Local artist says exhibit at Capitol is more than pretty pictures

Published 8:56 am Friday, March 17, 2017

Kathleen O’Brien is no stranger to the “Kentucky Visions” exhibit. However, she doesn’t take being an artist who has been once again chosen to  participate in the showing at Kentucky’s Capitol Annex for granted.

“It’s a real privilege,” O’Brien said from her Mercer County home. “It’s something I definitely feel privileged to be a part of and involved with every year.”

Twenty-four artists in all were selected for “Kentucky Visions,” the annual showcase that went up in February organized by the Kentucky Arts Council. This year, it features 58 individual pieces and — as it has for 10 years —all art is by Kentucky Crafted artists and Al Smith Individual Artist Fellowship recipients. The exhibit is up through March 31.

“This is something they have every year,” says O’Brien. But to her, being included never gets old.

Photo courtesy of Kathleen O’Brien
“Summer Solstice”

“Not every year, but I’ve been in the exhibit often. Two of the highlights for me, if I can brag: One year, my works were selected to hang in the First Lady’s Office, when it was Jane Beshear,” O’Brien says. “Then, it may have been last year, my work was hanging in Crit Luallen’s office. That was really nice, too — to be in the lieutenant governor’s office. They usually hang them in the hallways and choose some for offices.”

In a release from the Kentucky Arts Council, executive director Lydia Bailey Brown says, “Longtime legislators have always remarked how much they look forward to hosting ‘Visions’ at the Annex …” Brown went on to say there have been new legislators who joined  the General Assembly this session “who will discover outstanding artwork by Kentucky’s finest artists. With the corps of artists selected for this exhibit, Kentucky’s arts community is putting its best foot forward.”

To O’Brien, art reaches across party lines.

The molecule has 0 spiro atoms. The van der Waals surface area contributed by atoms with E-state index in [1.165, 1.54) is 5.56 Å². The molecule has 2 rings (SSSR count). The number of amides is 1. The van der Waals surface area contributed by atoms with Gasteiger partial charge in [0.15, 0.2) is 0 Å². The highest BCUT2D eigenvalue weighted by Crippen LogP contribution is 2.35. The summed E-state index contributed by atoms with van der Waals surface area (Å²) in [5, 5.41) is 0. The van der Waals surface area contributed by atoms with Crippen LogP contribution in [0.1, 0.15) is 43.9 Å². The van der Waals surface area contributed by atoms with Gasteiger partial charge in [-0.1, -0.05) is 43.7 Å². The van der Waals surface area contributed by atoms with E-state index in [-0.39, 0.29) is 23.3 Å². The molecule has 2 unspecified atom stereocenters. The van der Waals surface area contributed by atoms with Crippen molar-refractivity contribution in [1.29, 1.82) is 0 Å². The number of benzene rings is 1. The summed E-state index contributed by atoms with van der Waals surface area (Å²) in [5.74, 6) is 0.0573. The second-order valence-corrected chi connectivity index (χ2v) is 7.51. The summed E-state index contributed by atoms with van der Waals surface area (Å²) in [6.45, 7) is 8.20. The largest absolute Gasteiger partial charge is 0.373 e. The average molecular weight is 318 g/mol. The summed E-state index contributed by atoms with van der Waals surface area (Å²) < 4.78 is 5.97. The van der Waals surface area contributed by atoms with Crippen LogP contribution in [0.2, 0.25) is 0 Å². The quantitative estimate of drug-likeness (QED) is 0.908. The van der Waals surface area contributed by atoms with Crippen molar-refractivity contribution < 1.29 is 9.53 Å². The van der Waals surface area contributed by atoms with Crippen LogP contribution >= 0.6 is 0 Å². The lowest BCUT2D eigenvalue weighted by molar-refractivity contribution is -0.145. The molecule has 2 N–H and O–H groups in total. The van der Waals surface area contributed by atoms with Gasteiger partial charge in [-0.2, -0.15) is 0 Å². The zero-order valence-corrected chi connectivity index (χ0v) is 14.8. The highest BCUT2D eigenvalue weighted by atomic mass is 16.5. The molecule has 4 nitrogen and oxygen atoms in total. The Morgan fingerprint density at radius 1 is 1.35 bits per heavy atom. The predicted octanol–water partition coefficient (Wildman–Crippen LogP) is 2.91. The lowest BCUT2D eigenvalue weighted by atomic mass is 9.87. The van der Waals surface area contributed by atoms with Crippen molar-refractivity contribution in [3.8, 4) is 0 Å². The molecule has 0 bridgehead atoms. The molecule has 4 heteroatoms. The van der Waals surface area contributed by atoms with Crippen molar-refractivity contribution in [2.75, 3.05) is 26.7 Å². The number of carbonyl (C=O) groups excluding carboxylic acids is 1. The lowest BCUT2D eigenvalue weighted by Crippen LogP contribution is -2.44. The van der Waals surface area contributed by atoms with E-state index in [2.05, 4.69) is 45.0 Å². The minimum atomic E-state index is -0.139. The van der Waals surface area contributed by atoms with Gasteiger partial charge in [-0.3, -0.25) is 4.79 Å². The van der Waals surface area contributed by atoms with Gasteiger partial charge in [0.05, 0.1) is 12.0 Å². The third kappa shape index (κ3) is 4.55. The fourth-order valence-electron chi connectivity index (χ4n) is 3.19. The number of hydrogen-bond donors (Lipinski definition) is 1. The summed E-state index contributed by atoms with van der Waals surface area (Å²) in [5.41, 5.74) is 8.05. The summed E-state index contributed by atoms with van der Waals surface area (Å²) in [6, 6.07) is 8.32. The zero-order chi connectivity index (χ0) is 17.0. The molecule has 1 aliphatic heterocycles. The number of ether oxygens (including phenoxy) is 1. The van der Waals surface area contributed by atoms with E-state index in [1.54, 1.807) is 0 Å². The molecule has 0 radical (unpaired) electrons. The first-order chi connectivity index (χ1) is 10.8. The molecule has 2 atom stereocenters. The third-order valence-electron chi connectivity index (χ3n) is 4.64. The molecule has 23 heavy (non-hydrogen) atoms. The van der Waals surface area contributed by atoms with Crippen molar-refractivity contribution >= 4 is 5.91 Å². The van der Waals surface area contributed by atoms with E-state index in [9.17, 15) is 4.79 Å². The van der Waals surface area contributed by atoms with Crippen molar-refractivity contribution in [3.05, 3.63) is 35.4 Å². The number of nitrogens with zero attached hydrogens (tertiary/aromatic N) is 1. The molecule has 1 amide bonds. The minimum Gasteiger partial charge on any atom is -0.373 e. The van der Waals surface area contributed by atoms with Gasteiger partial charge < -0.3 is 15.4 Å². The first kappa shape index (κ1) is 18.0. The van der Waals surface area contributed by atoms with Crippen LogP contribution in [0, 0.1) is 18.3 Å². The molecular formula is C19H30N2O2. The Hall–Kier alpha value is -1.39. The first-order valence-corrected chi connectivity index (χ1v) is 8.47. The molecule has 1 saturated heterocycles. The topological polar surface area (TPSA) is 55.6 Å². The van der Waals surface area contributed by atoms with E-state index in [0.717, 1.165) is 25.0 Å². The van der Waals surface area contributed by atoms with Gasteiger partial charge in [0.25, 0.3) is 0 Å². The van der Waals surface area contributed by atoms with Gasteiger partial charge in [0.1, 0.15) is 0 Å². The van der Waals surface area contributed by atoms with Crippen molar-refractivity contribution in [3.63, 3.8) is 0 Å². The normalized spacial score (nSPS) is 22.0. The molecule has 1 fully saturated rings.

“In 2007, we got a citation to attend the first opening of the senate proceedings.” O’Brien says the citation given to the artists was the first order of business called on the opening day of the senate proceedings.

“All of the senators stood up and faced us when we were introduced. There we were, up in the gallery, and all the senators stood up, turned around to face us and applauded. We got these nice sheets with gold stamps (citations),” O’Brien says.

It was one of the biggest accolades she says she can remember a government giving to their artists.

“Art really is about connecting the different parts of your life. It connected artists to government,” she says.

KAC says Michael McCardwell, a 1998 recipient of an Al Smith Fellowship and current Kentucky Crafted artist, has three pieces in this year’s exhibit: “My Town,” “Funny Drawing” and “APDYF,” all in colored ink.

In the release from KAC, McCardwell said he values arts council exhibits like “Visions” as opportunities for artists to stretch their creative legs.

“Art can involve creativity and some experiments in art are not successful,” McCardwell said. “But one needs the freedom to try new things and the Kentucky Arts Council provides that support, both as an agency and through the individual staff members who take a personal interest in my work.

“It’s an honor to be in any show, and having my work in this show, one that represents work from artists across the state, makes an artist feel that their work is valued by our government.”

O’Brien agrees.

“It makes me feel good that  something, we — as artists — can do is bridge the gap and make connections. It’s more than just beautifying the capital.”

Other artists represented in the exhibit, their media and county of residence include: Philis Alvic, fibers, Fayette; Bill Berryman, graphite, Clark; Patricia Brock, photography, Jefferson; Marianne Brown, ceramic, Anderson; Jim Cantrell, watercolor/oil on canvas, Nelson; Steve Clay, watercolor, Barren; Kathleen Conroy, scratchboard, Henry; Ray Daughtery, photography, Scott; Bruce Frank, photography, Scott; Timothy Gold, oils, Kenton; Gary Graham, wood, Fayette; Elsie Harris, acrylic on canvas, Fayette; Eva King, paper, Calloway; Gary Mesa-Gaido, photography on aluminum, Rowan; Michael Nichols, silverpoint on paper, Warren; Laura Poulette, watercolor, Madison; Cecila Ridge, fibers, Jefferson; Lacey Roberts, fibers, Franklin; Judy Rosati, hand-colored photography, Jefferson; Sarah Spradlin, oils and acrylic, Bourbon; Jason Sturgill, mixed media, Fayette; Sharon Tesser, fibers, Jefferson

IF YOU GO
The Kentucky Arts Council exhibit “Kentucky Visions at the Capitol” will be on display 8 a.m. to 4:30 p.m., Monday through Friday, through March 31 at the Annex. The exhibit features 58 individual pieces by Kentucky Crafted artists and Al Smith Individual Artist Fellowship recipients.

SO YOU KNOW
• To find out more about Kathleen O’Brien’s art, visit kathleen-obrien.com.
• Visit artscouncil.ky.gov to see a slideshow of the work on exhibit.
• For more information about the exhibit, contact Kate Sprengnether, arts council public art and design director, at kate.sprengnether@ky.gov or 502-892-3111.

Photos courtesy of Kathleen O’Brien

Two of Kathleen O’Brien’s chosen pieces to be exhibited at the Capitol Annex are “Lovebirds” at left, and “Summer Solstice” at right. The “Kentucky Visions” exhibit, through the Kentucky Arts Council, will be up through March 31.